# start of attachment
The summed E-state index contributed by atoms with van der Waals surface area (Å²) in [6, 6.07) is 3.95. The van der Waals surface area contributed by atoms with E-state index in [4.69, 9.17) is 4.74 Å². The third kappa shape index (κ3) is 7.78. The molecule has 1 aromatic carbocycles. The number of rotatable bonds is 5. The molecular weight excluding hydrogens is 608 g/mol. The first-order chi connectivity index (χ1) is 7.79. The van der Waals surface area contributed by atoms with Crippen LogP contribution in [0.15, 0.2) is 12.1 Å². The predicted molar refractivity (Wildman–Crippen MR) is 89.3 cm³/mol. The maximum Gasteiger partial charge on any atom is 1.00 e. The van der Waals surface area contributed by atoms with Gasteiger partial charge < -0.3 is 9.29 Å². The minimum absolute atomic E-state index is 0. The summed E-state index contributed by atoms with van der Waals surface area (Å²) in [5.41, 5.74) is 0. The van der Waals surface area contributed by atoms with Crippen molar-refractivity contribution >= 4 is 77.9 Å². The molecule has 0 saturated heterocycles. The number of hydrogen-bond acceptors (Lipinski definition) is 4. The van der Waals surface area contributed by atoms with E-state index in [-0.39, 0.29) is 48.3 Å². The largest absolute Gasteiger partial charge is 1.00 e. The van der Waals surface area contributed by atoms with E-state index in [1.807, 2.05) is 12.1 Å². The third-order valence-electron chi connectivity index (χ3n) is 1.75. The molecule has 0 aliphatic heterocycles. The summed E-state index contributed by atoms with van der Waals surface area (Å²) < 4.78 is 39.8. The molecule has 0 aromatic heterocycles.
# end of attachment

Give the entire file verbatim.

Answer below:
The summed E-state index contributed by atoms with van der Waals surface area (Å²) in [6, 6.07) is 3.95. The van der Waals surface area contributed by atoms with E-state index in [4.69, 9.17) is 4.74 Å². The third kappa shape index (κ3) is 7.78. The molecule has 1 aromatic carbocycles. The number of rotatable bonds is 5. The molecular weight excluding hydrogens is 608 g/mol. The first-order chi connectivity index (χ1) is 7.79. The van der Waals surface area contributed by atoms with Crippen LogP contribution in [0.15, 0.2) is 12.1 Å². The predicted molar refractivity (Wildman–Crippen MR) is 89.3 cm³/mol. The maximum Gasteiger partial charge on any atom is 1.00 e. The van der Waals surface area contributed by atoms with Gasteiger partial charge < -0.3 is 9.29 Å². The minimum absolute atomic E-state index is 0. The summed E-state index contributed by atoms with van der Waals surface area (Å²) in [5.41, 5.74) is 0. The van der Waals surface area contributed by atoms with Crippen molar-refractivity contribution >= 4 is 77.9 Å². The molecule has 0 saturated heterocycles. The number of hydrogen-bond acceptors (Lipinski definition) is 4. The van der Waals surface area contributed by atoms with E-state index in [-0.39, 0.29) is 48.3 Å². The largest absolute Gasteiger partial charge is 1.00 e. The van der Waals surface area contributed by atoms with E-state index in [1.807, 2.05) is 12.1 Å². The third-order valence-electron chi connectivity index (χ3n) is 1.75. The molecule has 0 aliphatic heterocycles. The summed E-state index contributed by atoms with van der Waals surface area (Å²) < 4.78 is 39.8. The molecule has 0 aromatic heterocycles.